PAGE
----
A risk-based approach to health impact assessment for input-output analysis: Part 1: Methodology

Yurika Nishioka, Jonathan I. Levy, Gregory A. Norris, Deborah H Bennett, John D. Spengler

Research output: Contribution to journalArticlepeer-review

13 Scopus citations


Goal, Scope and Background. Incorporation of exposure and risk concepts into life cycle impact assessment (LCIA) is often impaired by the number of sources and the complexity of site-specific impact assessment, especially when input-output (I-O) analysis is used to evaluate upstream processes. This makes it difficult to interpret LCIA outputs, especially in policy contexts. In this study, we develop an LCIA tool which takes into account the geographical variability in both emissions and exposure, and which can be applied to all economic sectors in I-O analysis. Our method relies on screening-level risk calculations and methods to estimate population exposure per unit of emissions from specific geographic locations. Methods. We propose a simplified impact assessment approach using the concept of intake fraction, which is the fraction of a pollutant or its precursor emitted that is eventually inhaled or ingested by the population. Instead of running a complex site-specific exposure analysis, intake fractions allow for the accounting of the regional variability in exposure due to meteorological factors and population density without much computational burden. We calculate sector-specific intake fractions using previously-derived regression models and apply these values to the supply chain emissions to screen for the sectors whose emissions largely contribute to the total exposures. Thus, the analytical steps are simplified by relying on these screening-level risk calculations. We estimate population exposure per unit emissions from specific geographic locations only for the facilities and pollutants that pass an initial screening analysis. We test our analytical approach with reference to the case of increasing insulation for new single-family homes in the US. We quantify the public health costs from increasing insulation manufacturing and compare them with the benefits from energy savings, focusing on mortality and morbidity associated with exposure to primary and secondary fine particles (PM2.5 as well as cancer risk associated with exposure to toxic air pollutants. We estimate health impacts using concentration-response functions from the published literature and compare the costs and benefits of the program by assigning monetary values to the health risks. In the second part of this paper, we present the results of our case study and consider the implications for incorporating exposure and risk concepts into I-O LCA. Conclusions. We have presented a methodology to incorporate regional variability in emissions and exposure into input-output LCA, using reduced-form information about the relationship between emissions and population exposure, along with standard input-output analysis and risk assessment methods. The location-weighted intake fractions can overcome the difficulty in incorporation of regional exposure in LCIA.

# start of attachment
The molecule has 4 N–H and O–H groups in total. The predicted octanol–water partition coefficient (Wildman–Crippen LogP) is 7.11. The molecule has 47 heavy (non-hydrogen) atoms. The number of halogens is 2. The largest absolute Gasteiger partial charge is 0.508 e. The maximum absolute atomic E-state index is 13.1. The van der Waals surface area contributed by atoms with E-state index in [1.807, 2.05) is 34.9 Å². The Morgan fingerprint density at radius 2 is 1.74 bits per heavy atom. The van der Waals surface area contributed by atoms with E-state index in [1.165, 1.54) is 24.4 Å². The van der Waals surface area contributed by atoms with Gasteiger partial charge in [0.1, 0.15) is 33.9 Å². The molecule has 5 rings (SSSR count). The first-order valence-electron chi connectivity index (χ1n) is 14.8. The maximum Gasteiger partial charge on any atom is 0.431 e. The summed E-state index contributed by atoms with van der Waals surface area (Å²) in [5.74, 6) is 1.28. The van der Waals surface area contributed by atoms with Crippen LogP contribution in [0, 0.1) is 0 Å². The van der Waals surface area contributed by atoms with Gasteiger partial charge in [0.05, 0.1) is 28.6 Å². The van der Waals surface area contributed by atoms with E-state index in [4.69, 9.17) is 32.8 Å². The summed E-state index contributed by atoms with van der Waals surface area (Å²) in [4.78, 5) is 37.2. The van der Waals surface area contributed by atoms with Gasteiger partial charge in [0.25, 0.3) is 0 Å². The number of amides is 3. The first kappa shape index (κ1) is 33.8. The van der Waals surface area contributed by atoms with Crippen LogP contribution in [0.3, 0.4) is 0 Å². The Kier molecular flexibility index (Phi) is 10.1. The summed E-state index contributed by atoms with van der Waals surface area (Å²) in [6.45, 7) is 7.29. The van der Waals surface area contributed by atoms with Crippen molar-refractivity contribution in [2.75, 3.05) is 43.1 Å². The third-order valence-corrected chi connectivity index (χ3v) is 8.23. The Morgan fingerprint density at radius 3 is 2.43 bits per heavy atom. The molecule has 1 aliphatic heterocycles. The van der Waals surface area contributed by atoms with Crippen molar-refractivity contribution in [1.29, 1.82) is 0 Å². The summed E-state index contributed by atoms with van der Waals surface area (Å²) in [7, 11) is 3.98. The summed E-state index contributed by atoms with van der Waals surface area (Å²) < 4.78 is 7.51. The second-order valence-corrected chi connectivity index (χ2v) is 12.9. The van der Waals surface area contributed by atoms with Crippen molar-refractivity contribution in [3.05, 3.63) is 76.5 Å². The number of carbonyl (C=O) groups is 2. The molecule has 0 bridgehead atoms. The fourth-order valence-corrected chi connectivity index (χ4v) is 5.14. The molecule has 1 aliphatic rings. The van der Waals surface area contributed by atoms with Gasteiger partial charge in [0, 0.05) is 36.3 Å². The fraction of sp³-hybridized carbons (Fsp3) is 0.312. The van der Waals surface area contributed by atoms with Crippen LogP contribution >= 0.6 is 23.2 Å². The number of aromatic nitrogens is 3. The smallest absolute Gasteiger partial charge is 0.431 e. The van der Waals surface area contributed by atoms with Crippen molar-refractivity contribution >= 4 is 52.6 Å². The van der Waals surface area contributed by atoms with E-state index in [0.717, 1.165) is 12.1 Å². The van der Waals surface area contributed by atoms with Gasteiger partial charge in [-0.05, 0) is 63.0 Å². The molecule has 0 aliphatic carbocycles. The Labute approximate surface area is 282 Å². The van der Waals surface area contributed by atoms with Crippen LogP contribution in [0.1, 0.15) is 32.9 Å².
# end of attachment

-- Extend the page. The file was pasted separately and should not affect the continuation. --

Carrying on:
Original languageEnglish (US)
Pages (from-to)193-199
Number of pages7
JournalInternational Journal of Life Cycle Assessment
Issue number3
StatePublished - 2005
Externally publishedYes


  • Air pollution
  • Cost-benefit analysis
  • Fiberglass insulation
  • Input-output analysis
  • Intake fraction
  • Life cycle impact assessment
  • Public health
  • Risk analysis

ASJC Scopus subject areas

  • Environmental Engineering
  • Environmental Science(all)
  • Environmental Chemistry


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